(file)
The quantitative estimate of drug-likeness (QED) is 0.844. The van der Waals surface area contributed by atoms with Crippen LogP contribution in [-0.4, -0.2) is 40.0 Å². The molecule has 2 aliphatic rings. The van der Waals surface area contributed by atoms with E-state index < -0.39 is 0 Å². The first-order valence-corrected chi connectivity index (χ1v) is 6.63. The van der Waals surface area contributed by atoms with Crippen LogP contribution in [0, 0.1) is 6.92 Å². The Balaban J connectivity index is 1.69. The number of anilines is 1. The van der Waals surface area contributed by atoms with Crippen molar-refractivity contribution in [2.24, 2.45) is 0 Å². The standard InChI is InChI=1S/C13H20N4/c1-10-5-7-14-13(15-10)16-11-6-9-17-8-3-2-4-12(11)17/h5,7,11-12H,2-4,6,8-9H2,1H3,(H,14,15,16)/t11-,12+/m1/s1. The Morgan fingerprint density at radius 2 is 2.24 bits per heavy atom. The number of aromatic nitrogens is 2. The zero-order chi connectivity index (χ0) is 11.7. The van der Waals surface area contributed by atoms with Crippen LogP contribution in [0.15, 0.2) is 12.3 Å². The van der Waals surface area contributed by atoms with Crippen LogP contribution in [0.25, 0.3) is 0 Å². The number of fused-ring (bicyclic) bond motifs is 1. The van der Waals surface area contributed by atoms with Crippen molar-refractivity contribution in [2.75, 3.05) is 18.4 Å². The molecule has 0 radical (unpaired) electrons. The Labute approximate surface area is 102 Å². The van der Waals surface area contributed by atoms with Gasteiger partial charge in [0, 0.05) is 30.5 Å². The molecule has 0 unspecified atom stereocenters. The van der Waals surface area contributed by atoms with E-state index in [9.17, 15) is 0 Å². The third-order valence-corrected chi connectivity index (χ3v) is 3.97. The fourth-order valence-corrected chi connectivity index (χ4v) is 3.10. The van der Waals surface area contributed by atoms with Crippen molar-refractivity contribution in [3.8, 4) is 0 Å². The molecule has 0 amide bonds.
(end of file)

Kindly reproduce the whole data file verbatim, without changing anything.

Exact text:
The quantitative estimate of drug-likeness (QED) is 0.844. The van der Waals surface area contributed by atoms with Crippen LogP contribution in [-0.4, -0.2) is 40.0 Å². The molecule has 2 aliphatic rings. The van der Waals surface area contributed by atoms with E-state index < -0.39 is 0 Å². The first-order valence-corrected chi connectivity index (χ1v) is 6.63. The van der Waals surface area contributed by atoms with Crippen LogP contribution in [0, 0.1) is 6.92 Å². The Balaban J connectivity index is 1.69. The number of anilines is 1. The van der Waals surface area contributed by atoms with Crippen molar-refractivity contribution in [2.24, 2.45) is 0 Å². The standard InChI is InChI=1S/C13H20N4/c1-10-5-7-14-13(15-10)16-11-6-9-17-8-3-2-4-12(11)17/h5,7,11-12H,2-4,6,8-9H2,1H3,(H,14,15,16)/t11-,12+/m1/s1. The Morgan fingerprint density at radius 2 is 2.24 bits per heavy atom. The number of aromatic nitrogens is 2. The zero-order chi connectivity index (χ0) is 11.7. The van der Waals surface area contributed by atoms with Crippen LogP contribution in [0.15, 0.2) is 12.3 Å². The van der Waals surface area contributed by atoms with Crippen LogP contribution in [0.25, 0.3) is 0 Å². The number of fused-ring (bicyclic) bond motifs is 1. The van der Waals surface area contributed by atoms with Crippen molar-refractivity contribution in [2.75, 3.05) is 18.4 Å². The molecule has 0 radical (unpaired) electrons. The Labute approximate surface area is 102 Å². The van der Waals surface area contributed by atoms with Gasteiger partial charge in [0, 0.05) is 30.5 Å². The molecule has 0 unspecified atom stereocenters. The van der Waals surface area contributed by atoms with E-state index in [9.17, 15) is 0 Å². The third-order valence-corrected chi connectivity index (χ3v) is 3.97. The fourth-order valence-corrected chi connectivity index (χ4v) is 3.10. The van der Waals surface area contributed by atoms with Crippen molar-refractivity contribution in [3.8, 4) is 0 Å². The molecule has 0 amide bonds.